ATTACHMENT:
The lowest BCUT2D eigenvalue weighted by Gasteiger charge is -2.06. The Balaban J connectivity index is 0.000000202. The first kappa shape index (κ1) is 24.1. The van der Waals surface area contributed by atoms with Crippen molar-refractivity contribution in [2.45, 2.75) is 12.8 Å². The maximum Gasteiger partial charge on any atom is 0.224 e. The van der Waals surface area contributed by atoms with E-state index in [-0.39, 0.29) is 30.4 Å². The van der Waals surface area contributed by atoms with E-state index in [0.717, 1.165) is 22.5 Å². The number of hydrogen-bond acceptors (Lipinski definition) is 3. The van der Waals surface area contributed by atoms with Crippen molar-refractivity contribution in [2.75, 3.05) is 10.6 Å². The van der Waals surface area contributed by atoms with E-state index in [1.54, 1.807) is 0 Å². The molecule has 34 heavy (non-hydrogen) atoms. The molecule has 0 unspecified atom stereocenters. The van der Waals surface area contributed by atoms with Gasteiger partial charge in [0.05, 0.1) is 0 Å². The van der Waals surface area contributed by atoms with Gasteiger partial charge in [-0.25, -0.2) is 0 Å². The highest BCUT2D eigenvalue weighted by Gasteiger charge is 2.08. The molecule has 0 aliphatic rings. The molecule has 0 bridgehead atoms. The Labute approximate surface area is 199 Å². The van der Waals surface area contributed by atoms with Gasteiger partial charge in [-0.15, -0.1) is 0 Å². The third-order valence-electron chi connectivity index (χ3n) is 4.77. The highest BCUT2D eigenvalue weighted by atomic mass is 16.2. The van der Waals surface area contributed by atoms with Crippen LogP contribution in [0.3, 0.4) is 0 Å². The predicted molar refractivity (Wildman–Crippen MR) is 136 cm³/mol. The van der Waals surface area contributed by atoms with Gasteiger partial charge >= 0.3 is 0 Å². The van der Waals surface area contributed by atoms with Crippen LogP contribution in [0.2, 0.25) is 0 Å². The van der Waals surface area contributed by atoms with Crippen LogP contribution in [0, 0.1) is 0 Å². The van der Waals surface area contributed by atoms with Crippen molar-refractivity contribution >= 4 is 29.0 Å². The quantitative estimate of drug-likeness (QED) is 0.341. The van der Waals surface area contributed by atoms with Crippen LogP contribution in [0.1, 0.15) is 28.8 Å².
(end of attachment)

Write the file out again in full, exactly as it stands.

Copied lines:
The lowest BCUT2D eigenvalue weighted by Gasteiger charge is -2.06. The Balaban J connectivity index is 0.000000202. The first kappa shape index (κ1) is 24.1. The van der Waals surface area contributed by atoms with Crippen molar-refractivity contribution in [2.45, 2.75) is 12.8 Å². The maximum Gasteiger partial charge on any atom is 0.224 e. The van der Waals surface area contributed by atoms with E-state index in [-0.39, 0.29) is 30.4 Å². The van der Waals surface area contributed by atoms with E-state index in [0.717, 1.165) is 22.5 Å². The number of hydrogen-bond acceptors (Lipinski definition) is 3. The van der Waals surface area contributed by atoms with Crippen molar-refractivity contribution in [2.75, 3.05) is 10.6 Å². The van der Waals surface area contributed by atoms with E-state index in [1.54, 1.807) is 0 Å². The molecule has 34 heavy (non-hydrogen) atoms. The molecule has 0 unspecified atom stereocenters. The van der Waals surface area contributed by atoms with Gasteiger partial charge in [0.05, 0.1) is 0 Å². The van der Waals surface area contributed by atoms with Gasteiger partial charge in [-0.25, -0.2) is 0 Å². The highest BCUT2D eigenvalue weighted by Gasteiger charge is 2.08. The molecule has 0 aliphatic rings. The molecule has 0 bridgehead atoms. The Labute approximate surface area is 199 Å². The van der Waals surface area contributed by atoms with Gasteiger partial charge in [-0.15, -0.1) is 0 Å². The third-order valence-electron chi connectivity index (χ3n) is 4.77. The highest BCUT2D eigenvalue weighted by atomic mass is 16.2. The van der Waals surface area contributed by atoms with Crippen LogP contribution in [0.3, 0.4) is 0 Å². The predicted molar refractivity (Wildman–Crippen MR) is 136 cm³/mol. The van der Waals surface area contributed by atoms with Gasteiger partial charge >= 0.3 is 0 Å². The van der Waals surface area contributed by atoms with Crippen LogP contribution in [0.2, 0.25) is 0 Å². The van der Waals surface area contributed by atoms with Crippen LogP contribution in [0, 0.1) is 0 Å². The van der Waals surface area contributed by atoms with Crippen molar-refractivity contribution >= 4 is 29.0 Å². The quantitative estimate of drug-likeness (QED) is 0.341. The van der Waals surface area contributed by atoms with Crippen LogP contribution in [0.1, 0.15) is 28.8 Å².